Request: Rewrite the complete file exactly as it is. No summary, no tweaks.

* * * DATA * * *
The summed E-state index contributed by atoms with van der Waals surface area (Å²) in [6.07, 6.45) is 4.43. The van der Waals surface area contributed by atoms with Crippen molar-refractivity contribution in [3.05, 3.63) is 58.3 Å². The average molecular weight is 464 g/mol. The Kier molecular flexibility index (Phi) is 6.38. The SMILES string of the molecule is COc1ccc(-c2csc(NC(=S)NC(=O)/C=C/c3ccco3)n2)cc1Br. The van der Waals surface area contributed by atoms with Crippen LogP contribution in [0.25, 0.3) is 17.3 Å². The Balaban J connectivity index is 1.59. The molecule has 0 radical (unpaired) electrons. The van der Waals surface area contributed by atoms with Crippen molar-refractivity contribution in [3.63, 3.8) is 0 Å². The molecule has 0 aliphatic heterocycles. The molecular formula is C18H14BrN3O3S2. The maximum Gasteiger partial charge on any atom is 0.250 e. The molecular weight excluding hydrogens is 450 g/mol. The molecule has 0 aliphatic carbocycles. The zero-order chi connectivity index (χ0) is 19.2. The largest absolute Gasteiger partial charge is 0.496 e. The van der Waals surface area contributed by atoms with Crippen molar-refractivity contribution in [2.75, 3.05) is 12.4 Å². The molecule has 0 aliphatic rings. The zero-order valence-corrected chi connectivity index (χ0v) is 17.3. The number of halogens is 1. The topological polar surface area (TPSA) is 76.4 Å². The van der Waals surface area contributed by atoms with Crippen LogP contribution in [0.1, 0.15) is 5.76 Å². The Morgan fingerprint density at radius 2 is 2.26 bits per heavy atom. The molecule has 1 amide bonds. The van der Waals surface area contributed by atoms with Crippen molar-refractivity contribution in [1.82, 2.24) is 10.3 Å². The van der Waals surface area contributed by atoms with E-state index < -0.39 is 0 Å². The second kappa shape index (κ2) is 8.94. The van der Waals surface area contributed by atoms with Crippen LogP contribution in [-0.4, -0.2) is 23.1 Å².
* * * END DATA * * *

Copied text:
The summed E-state index contributed by atoms with van der Waals surface area (Å²) in [6.07, 6.45) is 4.43. The van der Waals surface area contributed by atoms with Crippen molar-refractivity contribution in [3.05, 3.63) is 58.3 Å². The average molecular weight is 464 g/mol. The Kier molecular flexibility index (Phi) is 6.38. The SMILES string of the molecule is COc1ccc(-c2csc(NC(=S)NC(=O)/C=C/c3ccco3)n2)cc1Br. The van der Waals surface area contributed by atoms with Crippen LogP contribution in [0.25, 0.3) is 17.3 Å². The Balaban J connectivity index is 1.59. The molecule has 0 radical (unpaired) electrons. The van der Waals surface area contributed by atoms with Crippen molar-refractivity contribution in [3.63, 3.8) is 0 Å². The molecule has 0 aliphatic heterocycles. The molecular formula is C18H14BrN3O3S2. The maximum Gasteiger partial charge on any atom is 0.250 e. The molecular weight excluding hydrogens is 450 g/mol. The molecule has 0 aliphatic carbocycles. The zero-order chi connectivity index (χ0) is 19.2. The largest absolute Gasteiger partial charge is 0.496 e. The van der Waals surface area contributed by atoms with Crippen molar-refractivity contribution in [2.75, 3.05) is 12.4 Å². The molecule has 0 aliphatic rings. The zero-order valence-corrected chi connectivity index (χ0v) is 17.3. The number of halogens is 1. The topological polar surface area (TPSA) is 76.4 Å². The van der Waals surface area contributed by atoms with Crippen LogP contribution in [0.1, 0.15) is 5.76 Å². The Morgan fingerprint density at radius 2 is 2.26 bits per heavy atom. The molecule has 1 amide bonds. The van der Waals surface area contributed by atoms with Crippen molar-refractivity contribution in [1.82, 2.24) is 10.3 Å². The van der Waals surface area contributed by atoms with E-state index < -0.39 is 0 Å². The second kappa shape index (κ2) is 8.94. The van der Waals surface area contributed by atoms with Crippen LogP contribution in [-0.4, -0.2) is 23.1 Å².